“The outermost planet of the solar system has a mass 10 times smaller than hitherto supposed, according to measurements made by Gerard P. Kuiper of Yerkes Observatory, using the 200-inch telescope on Palomar Mountain. On the basis of deviations in the path of the planet Neptune, supposedly caused by Pluto’s gravitational attraction, it used to be estimated that Pluto’s mass was approximately that of the earth. Kuiper was the first human being to see the planet as anything more than a pinpoint of light. He calculated that Pluto’s diameter is 3,600 miles, and its mass is one tenth of the earth’s. It leaves unsolved the mystery of Neptune’s perturbations, which are too great to be accounted for by so small a planet as Pluto.”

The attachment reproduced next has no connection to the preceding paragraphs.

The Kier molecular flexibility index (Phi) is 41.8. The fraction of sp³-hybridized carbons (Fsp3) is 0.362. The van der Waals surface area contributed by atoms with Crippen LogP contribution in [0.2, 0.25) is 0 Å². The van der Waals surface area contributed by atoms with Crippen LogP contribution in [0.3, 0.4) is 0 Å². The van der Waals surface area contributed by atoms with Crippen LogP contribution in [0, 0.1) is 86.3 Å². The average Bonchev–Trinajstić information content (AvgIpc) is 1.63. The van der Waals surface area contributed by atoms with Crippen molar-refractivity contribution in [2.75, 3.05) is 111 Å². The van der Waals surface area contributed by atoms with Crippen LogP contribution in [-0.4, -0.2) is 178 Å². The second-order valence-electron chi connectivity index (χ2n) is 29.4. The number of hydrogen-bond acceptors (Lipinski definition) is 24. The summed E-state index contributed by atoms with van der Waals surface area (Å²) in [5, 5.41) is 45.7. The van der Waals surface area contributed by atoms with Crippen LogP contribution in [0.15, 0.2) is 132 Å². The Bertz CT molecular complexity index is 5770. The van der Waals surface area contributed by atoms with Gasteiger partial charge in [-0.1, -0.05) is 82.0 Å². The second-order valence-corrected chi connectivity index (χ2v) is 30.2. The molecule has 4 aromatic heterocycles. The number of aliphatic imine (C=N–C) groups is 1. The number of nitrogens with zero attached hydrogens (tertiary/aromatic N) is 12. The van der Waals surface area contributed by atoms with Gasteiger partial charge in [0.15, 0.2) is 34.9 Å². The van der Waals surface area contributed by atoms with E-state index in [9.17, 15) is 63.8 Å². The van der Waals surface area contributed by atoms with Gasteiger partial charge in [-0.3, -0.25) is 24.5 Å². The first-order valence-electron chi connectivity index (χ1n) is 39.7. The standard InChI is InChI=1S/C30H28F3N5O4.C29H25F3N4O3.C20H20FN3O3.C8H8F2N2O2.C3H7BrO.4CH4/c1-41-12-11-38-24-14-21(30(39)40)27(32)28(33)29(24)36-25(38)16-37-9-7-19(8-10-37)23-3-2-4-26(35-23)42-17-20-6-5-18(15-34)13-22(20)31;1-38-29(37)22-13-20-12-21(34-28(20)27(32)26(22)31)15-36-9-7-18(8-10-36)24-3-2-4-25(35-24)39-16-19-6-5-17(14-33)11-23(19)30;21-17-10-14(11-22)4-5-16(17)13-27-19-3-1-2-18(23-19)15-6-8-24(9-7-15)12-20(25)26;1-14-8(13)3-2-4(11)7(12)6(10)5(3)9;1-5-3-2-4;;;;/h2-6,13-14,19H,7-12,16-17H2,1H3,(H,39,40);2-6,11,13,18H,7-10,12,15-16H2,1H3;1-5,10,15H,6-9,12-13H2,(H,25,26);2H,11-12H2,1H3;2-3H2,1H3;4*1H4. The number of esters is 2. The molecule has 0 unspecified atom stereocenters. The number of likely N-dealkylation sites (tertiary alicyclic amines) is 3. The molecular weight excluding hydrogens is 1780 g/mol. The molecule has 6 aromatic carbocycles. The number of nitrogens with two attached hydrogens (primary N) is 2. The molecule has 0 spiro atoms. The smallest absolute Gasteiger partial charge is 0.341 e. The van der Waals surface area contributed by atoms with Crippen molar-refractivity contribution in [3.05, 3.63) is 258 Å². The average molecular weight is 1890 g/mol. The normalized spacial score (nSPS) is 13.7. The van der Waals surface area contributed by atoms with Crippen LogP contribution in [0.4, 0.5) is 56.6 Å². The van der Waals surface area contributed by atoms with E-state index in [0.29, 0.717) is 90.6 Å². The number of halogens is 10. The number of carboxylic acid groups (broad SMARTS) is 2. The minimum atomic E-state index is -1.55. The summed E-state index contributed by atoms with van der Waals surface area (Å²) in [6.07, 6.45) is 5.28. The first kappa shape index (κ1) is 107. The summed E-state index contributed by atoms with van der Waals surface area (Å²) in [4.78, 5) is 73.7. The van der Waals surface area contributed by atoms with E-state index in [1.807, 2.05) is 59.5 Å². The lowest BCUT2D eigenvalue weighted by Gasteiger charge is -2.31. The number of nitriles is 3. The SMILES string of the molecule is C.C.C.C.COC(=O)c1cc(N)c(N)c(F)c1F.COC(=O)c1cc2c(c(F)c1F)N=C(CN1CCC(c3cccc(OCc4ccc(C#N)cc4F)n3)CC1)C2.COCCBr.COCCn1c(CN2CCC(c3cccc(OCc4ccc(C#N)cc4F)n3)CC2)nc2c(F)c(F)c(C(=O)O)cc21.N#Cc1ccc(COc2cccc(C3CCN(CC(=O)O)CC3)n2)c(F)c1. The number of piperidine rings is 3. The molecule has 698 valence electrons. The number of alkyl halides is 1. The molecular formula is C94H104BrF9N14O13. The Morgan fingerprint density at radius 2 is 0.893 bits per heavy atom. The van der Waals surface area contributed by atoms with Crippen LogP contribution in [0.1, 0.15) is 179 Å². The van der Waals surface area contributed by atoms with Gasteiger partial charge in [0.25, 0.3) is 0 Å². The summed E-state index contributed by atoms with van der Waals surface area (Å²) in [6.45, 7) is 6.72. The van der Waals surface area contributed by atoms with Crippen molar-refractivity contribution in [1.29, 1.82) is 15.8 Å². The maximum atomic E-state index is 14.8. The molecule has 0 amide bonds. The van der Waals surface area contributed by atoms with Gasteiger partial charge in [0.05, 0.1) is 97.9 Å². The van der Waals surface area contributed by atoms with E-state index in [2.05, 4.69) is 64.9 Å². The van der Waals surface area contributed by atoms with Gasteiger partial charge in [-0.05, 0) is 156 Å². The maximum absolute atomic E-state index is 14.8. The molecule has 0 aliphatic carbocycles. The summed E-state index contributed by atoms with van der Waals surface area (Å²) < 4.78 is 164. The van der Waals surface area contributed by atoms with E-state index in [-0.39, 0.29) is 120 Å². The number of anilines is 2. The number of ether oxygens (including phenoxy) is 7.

Scientific American, July 1950

More gems from Scientific American’s first 175 years can be found on our anniversary archive page.